- 19 Nov 13
She hates “truck songs” in her country music, wrinkles her nose at Taylor Swift mentions and pens odes to smoking weed and gay best friends. Meet Kacey Musgraves from Golden, Texas, as she takes on Europe for the first time...
Her brown eyes slightly bleary, less than an hour off the plane, this is Kacey Musgraves walking the walk. Back home, there’s been plenty of excitable talk in the big business country community about the girl from Golden, Texas. A 25-year-old songwriter who sticks to faithful country tropes musically – twangs, slides and all – she updates the age-old melodies with tales of youth in modern times. This tendency to sing frankly about one-night stands and tackle religious bigotry has seen her simultaneously hailed as the ‘Future Of Country’ in certain US publications and attacked for singing “anti-country” songs in traditional quarters.
Throughout all the hype whipped up by her Billboard No. 2 album Same Trailer, Different Park (her fourth), she’s remained steadfast: her music is meant to cross divides and find wider audiences and, while she found her voice in Nashville, Music City has nothing on her.
So the next logical step is across the Atlantic, to challenge audiences not so steeped in the sound of her southern roots. After shows in Scandinavia, Berlin, Amsterdam, and television in the UK (“I love Jools, he’s such a character”), she’s ready to take on Dublin.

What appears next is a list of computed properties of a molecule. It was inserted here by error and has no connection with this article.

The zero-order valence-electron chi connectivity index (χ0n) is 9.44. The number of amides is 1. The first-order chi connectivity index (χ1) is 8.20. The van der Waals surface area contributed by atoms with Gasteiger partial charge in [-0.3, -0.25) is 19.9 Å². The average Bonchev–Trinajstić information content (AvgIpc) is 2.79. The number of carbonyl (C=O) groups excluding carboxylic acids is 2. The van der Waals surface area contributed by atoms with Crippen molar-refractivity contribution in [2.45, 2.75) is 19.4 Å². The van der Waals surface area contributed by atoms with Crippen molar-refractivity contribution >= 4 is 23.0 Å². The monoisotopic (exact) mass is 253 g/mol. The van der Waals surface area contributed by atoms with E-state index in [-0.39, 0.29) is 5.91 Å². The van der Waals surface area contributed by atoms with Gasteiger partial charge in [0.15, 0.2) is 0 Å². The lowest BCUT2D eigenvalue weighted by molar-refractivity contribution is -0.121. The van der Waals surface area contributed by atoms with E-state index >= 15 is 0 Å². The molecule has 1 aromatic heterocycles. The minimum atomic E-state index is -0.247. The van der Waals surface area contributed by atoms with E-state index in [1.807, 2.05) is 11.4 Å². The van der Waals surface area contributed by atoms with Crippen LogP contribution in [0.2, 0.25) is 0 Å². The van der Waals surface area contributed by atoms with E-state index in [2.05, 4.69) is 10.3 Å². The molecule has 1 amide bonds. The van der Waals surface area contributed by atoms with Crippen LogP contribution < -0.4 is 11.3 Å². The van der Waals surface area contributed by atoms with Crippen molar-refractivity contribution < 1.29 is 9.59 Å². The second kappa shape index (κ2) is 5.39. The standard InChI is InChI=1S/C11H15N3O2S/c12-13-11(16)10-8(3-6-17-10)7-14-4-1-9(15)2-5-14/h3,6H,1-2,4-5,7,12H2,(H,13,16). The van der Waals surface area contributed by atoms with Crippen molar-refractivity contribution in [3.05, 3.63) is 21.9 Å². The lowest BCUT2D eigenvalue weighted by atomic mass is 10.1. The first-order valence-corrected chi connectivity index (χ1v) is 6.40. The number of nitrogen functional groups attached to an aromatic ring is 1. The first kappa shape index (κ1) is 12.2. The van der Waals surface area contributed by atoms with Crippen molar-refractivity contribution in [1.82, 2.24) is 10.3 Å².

But the walk is taking its toll. Seated on a battered couch upstairs in Whelan’s pre-show, Musgraves is tired yet talkative. She admits the past few weeks are a bit of a blur as she struggles to remember what artists joined her on Later... With Jools Holland earlier that week.
“It’s moved pretty fast, yeah,” she concedes. “We cram a lot into the time we’re here. It’s a lot to take in. It’s pretty great though. The shows have been great. It’s interesting to be in a place I’ve literally never been in before and find it’s a sold-out show. How does that even happen?!”
It’s a long way from Golden, Texas, likely home to a little less than 200 residents now Kacey and her mother are out of town.
“We’re pretty far!” she smiles in agreement, taking in her surroundings as if for the first time. A small notch in the Bible Belt, Golden wasn’t the stiflingly conservative environment you might imagine.
“My mom’s a visual artist, a painter, so I feel like any time we were bored in the house, she’d just be like, ‘Well, go paint or something’. My parents ran a print shop, so they used creativity, and other members of our family are artists as well. So we were surrounded by people encouraging us to express ourselves. They’re not really musicians, but that’s what ties it all in.”
Kacey first sang in church at the age of eight and was soon performing on the Texas opry circuit. It quickly became her world, the only thing she could envision doing.